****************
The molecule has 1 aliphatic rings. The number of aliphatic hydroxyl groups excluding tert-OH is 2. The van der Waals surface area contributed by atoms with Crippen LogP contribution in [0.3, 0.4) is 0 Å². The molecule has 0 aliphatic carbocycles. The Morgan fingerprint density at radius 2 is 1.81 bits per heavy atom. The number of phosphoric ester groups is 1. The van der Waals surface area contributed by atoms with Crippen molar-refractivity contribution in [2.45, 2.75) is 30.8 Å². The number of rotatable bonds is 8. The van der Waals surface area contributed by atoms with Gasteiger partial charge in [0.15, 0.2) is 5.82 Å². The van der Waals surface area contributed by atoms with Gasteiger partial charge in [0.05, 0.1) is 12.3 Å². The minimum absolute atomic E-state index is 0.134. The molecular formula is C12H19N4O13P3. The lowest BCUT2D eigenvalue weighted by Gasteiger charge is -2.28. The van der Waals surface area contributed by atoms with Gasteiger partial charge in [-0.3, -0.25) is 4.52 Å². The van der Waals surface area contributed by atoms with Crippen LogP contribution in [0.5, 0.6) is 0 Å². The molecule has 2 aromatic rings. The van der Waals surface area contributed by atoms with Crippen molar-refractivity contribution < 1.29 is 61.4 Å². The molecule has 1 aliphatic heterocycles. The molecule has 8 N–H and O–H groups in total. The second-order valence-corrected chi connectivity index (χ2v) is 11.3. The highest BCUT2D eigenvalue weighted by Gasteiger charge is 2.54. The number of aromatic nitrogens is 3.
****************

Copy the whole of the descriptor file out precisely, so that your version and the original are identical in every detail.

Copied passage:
The molecule has 1 aliphatic rings. The number of aliphatic hydroxyl groups excluding tert-OH is 2. The van der Waals surface area contributed by atoms with Crippen LogP contribution in [0.3, 0.4) is 0 Å². The molecule has 0 aliphatic carbocycles. The Morgan fingerprint density at radius 2 is 1.81 bits per heavy atom. The number of phosphoric ester groups is 1. The van der Waals surface area contributed by atoms with Crippen molar-refractivity contribution in [2.45, 2.75) is 30.8 Å². The number of rotatable bonds is 8. The van der Waals surface area contributed by atoms with Gasteiger partial charge in [0.15, 0.2) is 5.82 Å². The van der Waals surface area contributed by atoms with Gasteiger partial charge in [0.05, 0.1) is 12.3 Å². The minimum absolute atomic E-state index is 0.134. The molecular formula is C12H19N4O13P3. The lowest BCUT2D eigenvalue weighted by Gasteiger charge is -2.28. The van der Waals surface area contributed by atoms with Gasteiger partial charge in [-0.3, -0.25) is 4.52 Å². The van der Waals surface area contributed by atoms with Crippen LogP contribution in [0.5, 0.6) is 0 Å². The molecule has 2 aromatic rings. The van der Waals surface area contributed by atoms with Crippen molar-refractivity contribution < 1.29 is 61.4 Å². The molecule has 1 aliphatic heterocycles. The molecule has 8 N–H and O–H groups in total. The second-order valence-corrected chi connectivity index (χ2v) is 11.3. The highest BCUT2D eigenvalue weighted by Gasteiger charge is 2.54. The number of aromatic nitrogens is 3.